A practical seminar in the techniques of historical research, the compilation and evaluation of sources and the writing of history. PR: 6 credits in history. Spring.

Semester 7

In this semester, it is suggested that you take:

  • two restricted Social Science electives,*
  • a restricted History elective,** and
  • a two elective courses.

*You may choose from

  • POSC 218, 290, 300, 312, 325, 350, 401, 404, 405, 495, 498;
  • PSYC 210, 290, 300, 312, 328, 329, 385, 401, 402, 403, 450, 460, 490, 495; or
  • SOCI 290, 320, 323, 324, 410, 480, 495.

**You may choose from HIST 290, 300, 301, 302, 308, 400, 401, 405, 406, 490, or 495.

Semester 8

In addition to the course listed below, you must take:

  • two restricted Social Science electives,*
  • a restricted History elective,** and
  • an elective course.

*You may choose from

  • POSC 218, 290, 300, 312, 325, 350, 401, 404, 405, 495, 498;
  • PSYC 210, 290, 300, 312, 328, 329, 385, 401, 402, 403, 450, 460, 490, 495; or
  • SOCI 290, 320, 323, 324, 410, 480, 495.

**You may choose from HIST 290, 300, 301, 302, 308, 400, 401, 405, 406, 490, or 495.

SOSC 490 Seminar in Social Science
Course ID
SOSC 490
Credit Hours
3

The capstone course for social science majors assesses competence in social science core courses and in the area of specialization through a variety of assignments such as book critique, research paper and content exam. PR: Social science major and senior standing.

Political Science Concentration

In addition to these courses, you must complete the following: 

12 hours of restricted electives from Political Science courses: POSC 312, 325, 350, 401, 404, 405, 490, 495, 498.

9 hours of restricted electives from 2 of the following concentration areas: History, Psychology or Sociology (18 hours, total):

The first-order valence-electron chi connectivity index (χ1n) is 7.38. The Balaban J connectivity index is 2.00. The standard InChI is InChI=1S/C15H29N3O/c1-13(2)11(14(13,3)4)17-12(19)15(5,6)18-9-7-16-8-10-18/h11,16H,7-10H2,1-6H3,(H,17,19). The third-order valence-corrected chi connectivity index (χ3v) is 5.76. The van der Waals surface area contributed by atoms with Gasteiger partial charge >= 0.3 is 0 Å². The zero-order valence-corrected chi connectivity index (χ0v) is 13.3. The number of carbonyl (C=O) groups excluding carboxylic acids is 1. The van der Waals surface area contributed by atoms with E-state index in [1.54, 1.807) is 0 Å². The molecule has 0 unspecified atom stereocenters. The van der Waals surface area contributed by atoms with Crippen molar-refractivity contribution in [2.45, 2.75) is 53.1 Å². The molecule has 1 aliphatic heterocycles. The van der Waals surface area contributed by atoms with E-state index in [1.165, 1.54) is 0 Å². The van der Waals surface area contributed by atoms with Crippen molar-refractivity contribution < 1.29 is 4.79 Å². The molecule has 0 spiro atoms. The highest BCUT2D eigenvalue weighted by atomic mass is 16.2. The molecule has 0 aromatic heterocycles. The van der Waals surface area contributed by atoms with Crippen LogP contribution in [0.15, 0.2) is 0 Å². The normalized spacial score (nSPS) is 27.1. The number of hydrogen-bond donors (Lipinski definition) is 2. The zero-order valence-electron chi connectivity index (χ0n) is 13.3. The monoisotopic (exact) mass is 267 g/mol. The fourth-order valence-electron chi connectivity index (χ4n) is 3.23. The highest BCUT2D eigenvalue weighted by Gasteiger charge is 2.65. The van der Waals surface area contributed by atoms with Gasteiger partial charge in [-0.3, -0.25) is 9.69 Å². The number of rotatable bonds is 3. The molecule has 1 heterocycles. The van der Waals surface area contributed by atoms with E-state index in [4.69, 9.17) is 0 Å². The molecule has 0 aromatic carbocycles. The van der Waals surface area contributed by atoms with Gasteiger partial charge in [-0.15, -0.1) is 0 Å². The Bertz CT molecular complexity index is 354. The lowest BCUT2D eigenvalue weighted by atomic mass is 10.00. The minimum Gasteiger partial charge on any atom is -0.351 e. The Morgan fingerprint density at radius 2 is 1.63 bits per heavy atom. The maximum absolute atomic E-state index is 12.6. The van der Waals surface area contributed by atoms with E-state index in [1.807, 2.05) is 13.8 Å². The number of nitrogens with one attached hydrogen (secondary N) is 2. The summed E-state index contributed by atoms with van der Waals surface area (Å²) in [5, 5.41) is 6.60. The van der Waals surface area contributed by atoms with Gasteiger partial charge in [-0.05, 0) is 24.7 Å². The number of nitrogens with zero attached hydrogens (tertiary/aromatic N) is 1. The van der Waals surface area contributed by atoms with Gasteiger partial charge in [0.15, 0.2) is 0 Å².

• HIST 102, 105, 106, 290, 300, 301, 302, 305, 306, 307, 308, 400, 401, 403, 405, 406, 408, 490, 495

  • PSYC 210, 290, 300, 312, 328, 329, 385, 401, 402, 403, 460, 490, 495

  • SOCI 290, 303, 310, 320, 323, 324, 332, 376, 410, 490, 495

Choose from either HIST 497, PSYC 480 or SOCI 300 to fulfill the Research Methods requirement.

POSC 200 American National Government
Course ID
POSC 200
Credit Hours
3

Survey of the American political system, with emphasis on the Constitution, governmental structure, the political process and selected policy outcomes. Fall, Spring. 

POSC 218 State & Local Government
Course ID
POSC 218
Credit Hours
3

A comparative study of American state and local governments, with emphasis on federalism, federal and state relations, interstate regulations and the structure and political process of state and local governments. Spring.

POSC 300 Political Thought
Course ID
POSC 300
Credit Hours
3

 A survey of ancient, medieval, modern and post-modern political thought. Special attention given to contemporary political ideologies, including fundamentalism, feminism, environmentalism, communitarianism and multiculturalism. PR: POSC 200, POSC 210 or ENGL 201. Fall.

POSC 405 International Relations
Course ID
POSC 405
Credit Hours
3

Study of major concepts and approaches in world politics and analysis of process, institutions, problems of war and peace and contemporary trends. PR: POSC 200 or POSC 210. Spring.

*In place of POSC 200 American National Government, you may take POSC 210 Introduction to Politics.